I come from a family with very distinct Thanksgiving traditions:
We always went to a certain aunt and uncle’s house in South Minneapolis and carried out several other heartwarming, yet predictable traditions. The customs were so predictable that I actually wrote a “process analysis essay” about my family’s Thanksgiving Day’s activities my freshman year in college. From my dad waking us for Mass to ‘give thanks’ to racing my sister for the newspaper for a chance to color the Minneapolis Star Tribune‘s Tom Turkey, the day was full of joy and excitement!
That being said, let’s jump ahead to my first fall with the Sisters…
Sr. Sara Marie, who would become my postulant directress, heard from me that one of our customs was checking the ice on nearby ponds. To make my first Thanksgiving experience “in the convent” more home-like, and to have a little fun, she had me pose for a picture, broom in hand, “checking the ice” on the little fishpond, to see if it was completely frozen.
Later in the day, we decided to do some baking. About a month earlier we had carved jack-o-lanterns together to decorate the convent. Now we were going to make a pumpkin dessert, complete with homemade graham cracker crust.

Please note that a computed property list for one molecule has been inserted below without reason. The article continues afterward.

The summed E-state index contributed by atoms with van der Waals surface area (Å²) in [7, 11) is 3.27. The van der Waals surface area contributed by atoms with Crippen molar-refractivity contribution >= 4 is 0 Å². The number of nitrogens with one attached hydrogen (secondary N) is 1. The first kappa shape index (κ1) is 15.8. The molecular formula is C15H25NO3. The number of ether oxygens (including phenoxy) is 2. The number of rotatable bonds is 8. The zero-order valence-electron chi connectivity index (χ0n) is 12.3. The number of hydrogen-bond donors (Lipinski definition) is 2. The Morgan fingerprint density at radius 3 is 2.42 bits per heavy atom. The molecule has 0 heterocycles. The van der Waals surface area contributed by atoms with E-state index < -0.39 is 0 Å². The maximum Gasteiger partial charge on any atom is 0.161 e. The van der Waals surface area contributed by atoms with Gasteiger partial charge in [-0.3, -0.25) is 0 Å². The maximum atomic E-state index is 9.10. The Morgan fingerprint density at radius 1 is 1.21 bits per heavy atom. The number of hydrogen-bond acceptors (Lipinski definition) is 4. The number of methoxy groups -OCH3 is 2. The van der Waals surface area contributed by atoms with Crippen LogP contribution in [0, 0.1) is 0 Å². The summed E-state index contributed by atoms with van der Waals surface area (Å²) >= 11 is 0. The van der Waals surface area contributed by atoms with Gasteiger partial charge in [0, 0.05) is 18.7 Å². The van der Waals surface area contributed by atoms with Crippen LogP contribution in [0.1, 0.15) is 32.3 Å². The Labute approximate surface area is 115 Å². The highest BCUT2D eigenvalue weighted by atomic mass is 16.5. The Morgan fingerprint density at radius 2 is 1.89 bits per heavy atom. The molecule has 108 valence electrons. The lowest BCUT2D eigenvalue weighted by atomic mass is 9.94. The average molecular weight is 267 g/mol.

We were working in the convent bakery. I had dutifully crushed up some graham crackers and had them in a bowl. When I set the bowl down on the table (which, to my credit, was quite slippery), the bowl slid onto the floor.
What a mess!!! To make matters worse, there was a black rubber mat with circular holes on the floor nearby. Crumbs littered the bakery floor, including between these holes.
Kindly, Sr. Sara Marie got out the Shop-Vac for me. I proceeded to hook up the hose to the mechanism and turn it on. I, however, was not used to using that machine and put the hose in the “blow” instead of the “suck” end. Consequently, as you may imagine, the graham cracker crumbs were blown even more in all directions.
Poor Sr. Sara Marie! What a clumsy Affiliate she had to deal with!!! (This wasn’t the first of my humiliating adventures in Hankinson.)
As the years have gone by, different traditions have materialized for me. Spending the school years during my novitiate and first year in profession in Rugby, I joined my Sisters in travelling “to Grandmother’s House” ever year.
You’ll remember that St. Anne was Jesus’ grandmother. Thus, we referred to St. Anne’s Guest Home, where we spent the Thanksgiving Holiday with our Sisters, as “Grandmother’s House.”
Now, I have been serving at St. Anne’s, myself, for quite some time, and our Sisters from Rugby continue to grace us with their presence at Thanksgiving, according to Tradition.
Sr. Christina M. Neumann, OSF